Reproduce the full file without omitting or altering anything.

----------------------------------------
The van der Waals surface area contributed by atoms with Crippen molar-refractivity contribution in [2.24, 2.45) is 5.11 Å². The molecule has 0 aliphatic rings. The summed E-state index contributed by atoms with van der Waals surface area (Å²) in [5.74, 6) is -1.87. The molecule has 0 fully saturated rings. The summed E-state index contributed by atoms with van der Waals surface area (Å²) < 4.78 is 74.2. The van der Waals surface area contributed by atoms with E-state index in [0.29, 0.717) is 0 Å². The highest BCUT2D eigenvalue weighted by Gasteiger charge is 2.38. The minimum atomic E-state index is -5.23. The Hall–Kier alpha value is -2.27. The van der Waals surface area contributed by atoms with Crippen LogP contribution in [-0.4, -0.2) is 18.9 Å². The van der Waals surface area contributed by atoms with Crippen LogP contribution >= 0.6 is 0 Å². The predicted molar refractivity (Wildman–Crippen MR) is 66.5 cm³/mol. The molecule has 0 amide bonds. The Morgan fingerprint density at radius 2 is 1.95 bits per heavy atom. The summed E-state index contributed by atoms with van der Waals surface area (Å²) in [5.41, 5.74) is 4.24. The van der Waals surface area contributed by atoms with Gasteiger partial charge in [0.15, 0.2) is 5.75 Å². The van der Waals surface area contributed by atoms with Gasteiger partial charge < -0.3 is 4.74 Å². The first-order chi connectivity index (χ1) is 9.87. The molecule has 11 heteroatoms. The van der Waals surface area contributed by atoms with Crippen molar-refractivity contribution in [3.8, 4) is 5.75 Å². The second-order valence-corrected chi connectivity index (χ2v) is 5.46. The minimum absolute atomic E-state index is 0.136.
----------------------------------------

The van der Waals surface area contributed by atoms with Crippen molar-refractivity contribution in [2.24, 2.45) is 5.11 Å². The molecule has 0 aliphatic rings. The summed E-state index contributed by atoms with van der Waals surface area (Å²) in [5.74, 6) is -1.87. The molecule has 0 fully saturated rings. The summed E-state index contributed by atoms with van der Waals surface area (Å²) < 4.78 is 74.2. The van der Waals surface area contributed by atoms with E-state index in [0.29, 0.717) is 0 Å². The highest BCUT2D eigenvalue weighted by Gasteiger charge is 2.38. The minimum atomic E-state index is -5.23. The Hall–Kier alpha value is -2.27. The van der Waals surface area contributed by atoms with Crippen LogP contribution in [-0.4, -0.2) is 18.9 Å². The van der Waals surface area contributed by atoms with Crippen LogP contribution >= 0.6 is 0 Å². The predicted molar refractivity (Wildman–Crippen MR) is 66.5 cm³/mol. The molecule has 0 amide bonds. The Morgan fingerprint density at radius 2 is 1.95 bits per heavy atom. The summed E-state index contributed by atoms with van der Waals surface area (Å²) in [5.41, 5.74) is 4.24. The van der Waals surface area contributed by atoms with Gasteiger partial charge in [0.15, 0.2) is 5.75 Å². The van der Waals surface area contributed by atoms with Gasteiger partial charge < -0.3 is 4.74 Å². The first-order chi connectivity index (χ1) is 9.87. The molecule has 11 heteroatoms. The van der Waals surface area contributed by atoms with Crippen molar-refractivity contribution in [3.8, 4) is 5.75 Å². The second-order valence-corrected chi connectivity index (χ2v) is 5.46. The minimum absolute atomic E-state index is 0.136.